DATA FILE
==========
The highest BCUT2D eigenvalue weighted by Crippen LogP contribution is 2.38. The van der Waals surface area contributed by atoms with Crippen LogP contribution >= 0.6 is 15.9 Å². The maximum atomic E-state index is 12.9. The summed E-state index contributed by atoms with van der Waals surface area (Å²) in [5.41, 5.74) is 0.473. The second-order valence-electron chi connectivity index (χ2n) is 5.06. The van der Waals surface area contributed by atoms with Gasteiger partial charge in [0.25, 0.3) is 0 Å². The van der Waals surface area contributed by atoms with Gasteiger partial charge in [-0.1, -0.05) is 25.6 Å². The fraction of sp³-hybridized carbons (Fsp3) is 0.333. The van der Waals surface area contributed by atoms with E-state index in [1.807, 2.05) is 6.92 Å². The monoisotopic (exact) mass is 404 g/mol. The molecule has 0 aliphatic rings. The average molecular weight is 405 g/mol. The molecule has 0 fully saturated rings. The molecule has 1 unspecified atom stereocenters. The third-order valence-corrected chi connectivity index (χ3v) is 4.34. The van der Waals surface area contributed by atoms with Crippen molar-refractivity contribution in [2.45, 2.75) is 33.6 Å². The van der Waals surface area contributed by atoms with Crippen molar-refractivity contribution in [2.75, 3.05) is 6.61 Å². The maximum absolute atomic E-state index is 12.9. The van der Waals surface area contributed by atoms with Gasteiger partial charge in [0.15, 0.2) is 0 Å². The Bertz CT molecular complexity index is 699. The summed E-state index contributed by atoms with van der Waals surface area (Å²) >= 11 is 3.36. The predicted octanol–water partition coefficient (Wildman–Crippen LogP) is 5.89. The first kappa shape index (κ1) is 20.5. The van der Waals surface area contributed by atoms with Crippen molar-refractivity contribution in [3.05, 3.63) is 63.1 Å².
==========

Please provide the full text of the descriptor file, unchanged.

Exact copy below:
The highest BCUT2D eigenvalue weighted by Crippen LogP contribution is 2.38. The van der Waals surface area contributed by atoms with Crippen LogP contribution >= 0.6 is 15.9 Å². The maximum atomic E-state index is 12.9. The summed E-state index contributed by atoms with van der Waals surface area (Å²) in [5.41, 5.74) is 0.473. The second-order valence-electron chi connectivity index (χ2n) is 5.06. The van der Waals surface area contributed by atoms with Gasteiger partial charge in [0.25, 0.3) is 0 Å². The van der Waals surface area contributed by atoms with Gasteiger partial charge in [-0.1, -0.05) is 25.6 Å². The fraction of sp³-hybridized carbons (Fsp3) is 0.333. The van der Waals surface area contributed by atoms with E-state index in [1.807, 2.05) is 6.92 Å². The monoisotopic (exact) mass is 404 g/mol. The molecule has 0 aliphatic rings. The average molecular weight is 405 g/mol. The molecule has 0 fully saturated rings. The molecule has 1 unspecified atom stereocenters. The third-order valence-corrected chi connectivity index (χ3v) is 4.34. The van der Waals surface area contributed by atoms with Crippen molar-refractivity contribution in [2.45, 2.75) is 33.6 Å². The van der Waals surface area contributed by atoms with Crippen molar-refractivity contribution in [2.75, 3.05) is 6.61 Å². The maximum absolute atomic E-state index is 12.9. The van der Waals surface area contributed by atoms with Gasteiger partial charge in [0.15, 0.2) is 0 Å². The Bertz CT molecular complexity index is 699. The summed E-state index contributed by atoms with van der Waals surface area (Å²) >= 11 is 3.36. The predicted octanol–water partition coefficient (Wildman–Crippen LogP) is 5.89. The first kappa shape index (κ1) is 20.5. The van der Waals surface area contributed by atoms with Crippen molar-refractivity contribution in [3.05, 3.63) is 63.1 Å².